Peshtigo Fire Museum

Honoring the victims and survivors of the Peshtigo Fire of 1871, the Peshtigo Fire Museum is located on the site of the Catholic church parish priest Father Pernin lost in the fire. The building is the first church rebuilt in Peshtigo after the fire, according to one of the museum’s curators, Sally Kahl. The Peshtigo Fire Museum preserves the stories of that night through storytelling, exhibits of artifacts from the fire, displays of the lifestyle at the time of the disaster, and a cemetery to memorialize those who died. Reopened after temporary closure for the pandemic in 2020, normal hours are 10 a.m. to 4 p.m. Memorial Day weekend through October 8.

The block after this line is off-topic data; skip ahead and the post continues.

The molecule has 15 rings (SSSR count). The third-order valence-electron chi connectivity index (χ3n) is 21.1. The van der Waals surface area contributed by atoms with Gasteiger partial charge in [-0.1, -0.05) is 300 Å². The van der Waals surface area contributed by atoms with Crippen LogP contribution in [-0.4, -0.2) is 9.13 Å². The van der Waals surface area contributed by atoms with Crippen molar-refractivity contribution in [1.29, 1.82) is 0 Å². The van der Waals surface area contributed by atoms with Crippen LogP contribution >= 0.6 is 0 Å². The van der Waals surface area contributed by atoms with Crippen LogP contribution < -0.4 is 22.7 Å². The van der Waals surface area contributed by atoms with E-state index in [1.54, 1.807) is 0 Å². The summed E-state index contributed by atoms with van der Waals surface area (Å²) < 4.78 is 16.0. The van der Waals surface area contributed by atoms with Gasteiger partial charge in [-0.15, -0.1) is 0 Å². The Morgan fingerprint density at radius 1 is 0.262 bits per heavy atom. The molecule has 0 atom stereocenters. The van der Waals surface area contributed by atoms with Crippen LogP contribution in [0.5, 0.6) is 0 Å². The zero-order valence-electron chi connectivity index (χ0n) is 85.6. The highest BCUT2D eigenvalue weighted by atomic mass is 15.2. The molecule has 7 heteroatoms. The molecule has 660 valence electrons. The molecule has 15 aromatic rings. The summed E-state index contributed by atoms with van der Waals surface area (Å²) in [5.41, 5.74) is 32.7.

A Look Inside: Peshtigo Fire Museum 

The Peshtigo Fire Museum offers visitors an inside look at what life was like during the time of the fire and retells the harrowing recorded stories from the fire’s survivors, which occurred the night of October 8, 1871. Still considered the deadliest fire in United States history, the Peshtigo Fire consumed and destroyed 1,875 square miles, 12 communities, and killed between 1,200 and 2,500 people.  

The fire is thought to have been the perfect storm of heat, drought, atmospheric conditions and fire-driven land-clearing methods. There had been fires burning at various locations in Peshtigo and the surrounding area for more than two weeks prior to the fire. As a result, the air was thick with smoke and the sun was blocked. Ashes coated objects like snow, occasional embers drifted down, and the horizon glowed each evening.  

“It was so smoky, and people hadn’t seen a blue sky in weeks and weeks and weeks,” explains Sally Kahl, one of the museum’s curators. “They’d been having gray skies, but now the sky was starting to change colors; they couldn’t figure out what was happening.”